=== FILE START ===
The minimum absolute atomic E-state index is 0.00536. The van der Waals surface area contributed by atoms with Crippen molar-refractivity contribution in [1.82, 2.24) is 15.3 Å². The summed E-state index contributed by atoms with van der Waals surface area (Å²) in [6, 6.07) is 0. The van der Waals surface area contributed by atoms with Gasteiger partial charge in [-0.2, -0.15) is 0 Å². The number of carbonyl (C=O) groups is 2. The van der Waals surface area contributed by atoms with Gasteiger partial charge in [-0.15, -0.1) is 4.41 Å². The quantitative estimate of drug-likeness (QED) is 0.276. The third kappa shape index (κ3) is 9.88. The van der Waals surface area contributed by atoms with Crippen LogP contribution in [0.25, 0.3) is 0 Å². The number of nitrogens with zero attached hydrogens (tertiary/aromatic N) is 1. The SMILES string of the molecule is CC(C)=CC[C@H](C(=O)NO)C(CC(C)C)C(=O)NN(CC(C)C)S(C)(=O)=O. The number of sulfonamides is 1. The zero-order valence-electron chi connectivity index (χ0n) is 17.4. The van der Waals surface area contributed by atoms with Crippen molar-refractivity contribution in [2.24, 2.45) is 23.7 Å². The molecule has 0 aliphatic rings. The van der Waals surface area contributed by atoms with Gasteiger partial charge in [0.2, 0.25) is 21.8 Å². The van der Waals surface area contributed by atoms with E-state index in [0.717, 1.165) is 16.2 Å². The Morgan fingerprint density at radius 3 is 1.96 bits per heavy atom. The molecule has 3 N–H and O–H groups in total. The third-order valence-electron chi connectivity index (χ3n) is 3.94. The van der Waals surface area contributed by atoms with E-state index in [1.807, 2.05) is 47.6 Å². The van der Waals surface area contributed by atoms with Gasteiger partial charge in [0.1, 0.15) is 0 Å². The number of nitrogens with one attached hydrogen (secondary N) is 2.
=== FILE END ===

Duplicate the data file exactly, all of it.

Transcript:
The minimum absolute atomic E-state index is 0.00536. The van der Waals surface area contributed by atoms with Crippen molar-refractivity contribution in [1.82, 2.24) is 15.3 Å². The summed E-state index contributed by atoms with van der Waals surface area (Å²) in [6, 6.07) is 0. The van der Waals surface area contributed by atoms with Gasteiger partial charge in [-0.2, -0.15) is 0 Å². The number of carbonyl (C=O) groups is 2. The van der Waals surface area contributed by atoms with Gasteiger partial charge in [-0.15, -0.1) is 4.41 Å². The quantitative estimate of drug-likeness (QED) is 0.276. The third kappa shape index (κ3) is 9.88. The van der Waals surface area contributed by atoms with Crippen LogP contribution in [0.25, 0.3) is 0 Å². The number of nitrogens with zero attached hydrogens (tertiary/aromatic N) is 1. The SMILES string of the molecule is CC(C)=CC[C@H](C(=O)NO)C(CC(C)C)C(=O)NN(CC(C)C)S(C)(=O)=O. The number of sulfonamides is 1. The zero-order valence-electron chi connectivity index (χ0n) is 17.4. The van der Waals surface area contributed by atoms with Crippen molar-refractivity contribution in [2.24, 2.45) is 23.7 Å². The molecule has 0 aliphatic rings. The van der Waals surface area contributed by atoms with Gasteiger partial charge in [0.2, 0.25) is 21.8 Å². The van der Waals surface area contributed by atoms with E-state index in [0.717, 1.165) is 16.2 Å². The Morgan fingerprint density at radius 3 is 1.96 bits per heavy atom. The molecule has 3 N–H and O–H groups in total. The third-order valence-electron chi connectivity index (χ3n) is 3.94. The van der Waals surface area contributed by atoms with E-state index in [1.807, 2.05) is 47.6 Å². The van der Waals surface area contributed by atoms with Gasteiger partial charge in [0.1, 0.15) is 0 Å². The number of nitrogens with one attached hydrogen (secondary N) is 2.